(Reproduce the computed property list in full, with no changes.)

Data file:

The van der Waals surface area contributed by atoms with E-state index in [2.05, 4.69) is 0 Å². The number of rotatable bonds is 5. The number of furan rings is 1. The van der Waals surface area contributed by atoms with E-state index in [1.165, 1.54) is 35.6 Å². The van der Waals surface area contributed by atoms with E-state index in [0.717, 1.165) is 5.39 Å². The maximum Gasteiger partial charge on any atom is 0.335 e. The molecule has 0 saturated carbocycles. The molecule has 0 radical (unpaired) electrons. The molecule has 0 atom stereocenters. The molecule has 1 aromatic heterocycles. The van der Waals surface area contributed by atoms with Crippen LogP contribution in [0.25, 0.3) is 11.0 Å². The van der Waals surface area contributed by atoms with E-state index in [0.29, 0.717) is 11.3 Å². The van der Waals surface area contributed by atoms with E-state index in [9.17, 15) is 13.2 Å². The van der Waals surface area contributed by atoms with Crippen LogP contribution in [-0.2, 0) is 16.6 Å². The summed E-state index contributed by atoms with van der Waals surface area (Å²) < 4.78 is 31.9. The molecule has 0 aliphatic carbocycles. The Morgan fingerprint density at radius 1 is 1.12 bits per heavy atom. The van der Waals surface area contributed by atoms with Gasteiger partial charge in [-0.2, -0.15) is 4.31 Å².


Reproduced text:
The van der Waals surface area contributed by atoms with E-state index in [2.05, 4.69) is 0 Å². The number of rotatable bonds is 5. The number of furan rings is 1. The van der Waals surface area contributed by atoms with E-state index in [1.165, 1.54) is 35.6 Å². The van der Waals surface area contributed by atoms with E-state index in [0.717, 1.165) is 5.39 Å². The maximum Gasteiger partial charge on any atom is 0.335 e. The molecule has 0 saturated carbocycles. The molecule has 0 radical (unpaired) electrons. The molecule has 0 atom stereocenters. The molecule has 1 aromatic heterocycles. The van der Waals surface area contributed by atoms with Crippen LogP contribution in [0.25, 0.3) is 11.0 Å². The van der Waals surface area contributed by atoms with E-state index in [0.29, 0.717) is 11.3 Å². The van der Waals surface area contributed by atoms with E-state index in [9.17, 15) is 13.2 Å². The van der Waals surface area contributed by atoms with Crippen LogP contribution in [-0.2, 0) is 16.6 Å². The summed E-state index contributed by atoms with van der Waals surface area (Å²) < 4.78 is 31.9. The molecule has 0 aliphatic carbocycles. The Morgan fingerprint density at radius 1 is 1.12 bits per heavy atom. The van der Waals surface area contributed by atoms with Gasteiger partial charge in [-0.2, -0.15) is 4.31 Å².